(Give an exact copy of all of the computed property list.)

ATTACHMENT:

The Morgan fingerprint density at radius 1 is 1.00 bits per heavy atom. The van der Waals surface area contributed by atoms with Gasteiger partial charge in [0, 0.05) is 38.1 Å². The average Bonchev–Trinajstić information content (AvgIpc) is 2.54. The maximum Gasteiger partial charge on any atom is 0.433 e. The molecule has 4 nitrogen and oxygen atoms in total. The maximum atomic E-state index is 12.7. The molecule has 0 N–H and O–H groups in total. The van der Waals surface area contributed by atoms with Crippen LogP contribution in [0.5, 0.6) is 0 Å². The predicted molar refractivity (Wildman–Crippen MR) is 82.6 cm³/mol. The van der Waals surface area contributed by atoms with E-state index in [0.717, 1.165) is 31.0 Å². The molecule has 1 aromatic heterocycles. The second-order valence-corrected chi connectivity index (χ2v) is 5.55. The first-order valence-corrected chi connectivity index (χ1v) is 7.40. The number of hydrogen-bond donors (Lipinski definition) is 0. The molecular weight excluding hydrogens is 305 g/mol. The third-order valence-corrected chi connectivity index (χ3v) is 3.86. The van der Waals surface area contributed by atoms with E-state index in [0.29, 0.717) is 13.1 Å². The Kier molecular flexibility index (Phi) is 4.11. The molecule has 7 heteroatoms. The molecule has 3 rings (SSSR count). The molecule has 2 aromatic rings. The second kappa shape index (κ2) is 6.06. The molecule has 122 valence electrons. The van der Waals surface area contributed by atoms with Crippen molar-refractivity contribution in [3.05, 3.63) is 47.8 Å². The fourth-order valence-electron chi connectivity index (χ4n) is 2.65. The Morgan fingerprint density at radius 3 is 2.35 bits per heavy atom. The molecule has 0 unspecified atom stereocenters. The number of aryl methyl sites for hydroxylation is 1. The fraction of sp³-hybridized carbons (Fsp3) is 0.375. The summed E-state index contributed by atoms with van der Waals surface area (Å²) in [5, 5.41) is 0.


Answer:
The Morgan fingerprint density at radius 1 is 1.00 bits per heavy atom. The van der Waals surface area contributed by atoms with Gasteiger partial charge in [0, 0.05) is 38.1 Å². The average Bonchev–Trinajstić information content (AvgIpc) is 2.54. The maximum Gasteiger partial charge on any atom is 0.433 e. The molecule has 4 nitrogen and oxygen atoms in total. The maximum atomic E-state index is 12.7. The molecule has 0 N–H and O–H groups in total. The van der Waals surface area contributed by atoms with Crippen LogP contribution in [0.5, 0.6) is 0 Å². The predicted molar refractivity (Wildman–Crippen MR) is 82.6 cm³/mol. The van der Waals surface area contributed by atoms with E-state index in [0.717, 1.165) is 31.0 Å². The molecule has 1 aromatic heterocycles. The second-order valence-corrected chi connectivity index (χ2v) is 5.55. The first-order valence-corrected chi connectivity index (χ1v) is 7.40. The number of hydrogen-bond donors (Lipinski definition) is 0. The molecular weight excluding hydrogens is 305 g/mol. The third-order valence-corrected chi connectivity index (χ3v) is 3.86. The van der Waals surface area contributed by atoms with E-state index in [0.29, 0.717) is 13.1 Å². The Kier molecular flexibility index (Phi) is 4.11. The molecule has 7 heteroatoms. The molecule has 3 rings (SSSR count). The molecule has 2 aromatic rings. The second kappa shape index (κ2) is 6.06. The molecule has 122 valence electrons. The van der Waals surface area contributed by atoms with Crippen molar-refractivity contribution in [3.05, 3.63) is 47.8 Å². The fourth-order valence-electron chi connectivity index (χ4n) is 2.65. The Morgan fingerprint density at radius 3 is 2.35 bits per heavy atom. The molecule has 0 unspecified atom stereocenters. The number of aryl methyl sites for hydroxylation is 1. The fraction of sp³-hybridized carbons (Fsp3) is 0.375. The summed E-state index contributed by atoms with van der Waals surface area (Å²) in [5, 5.41) is 0.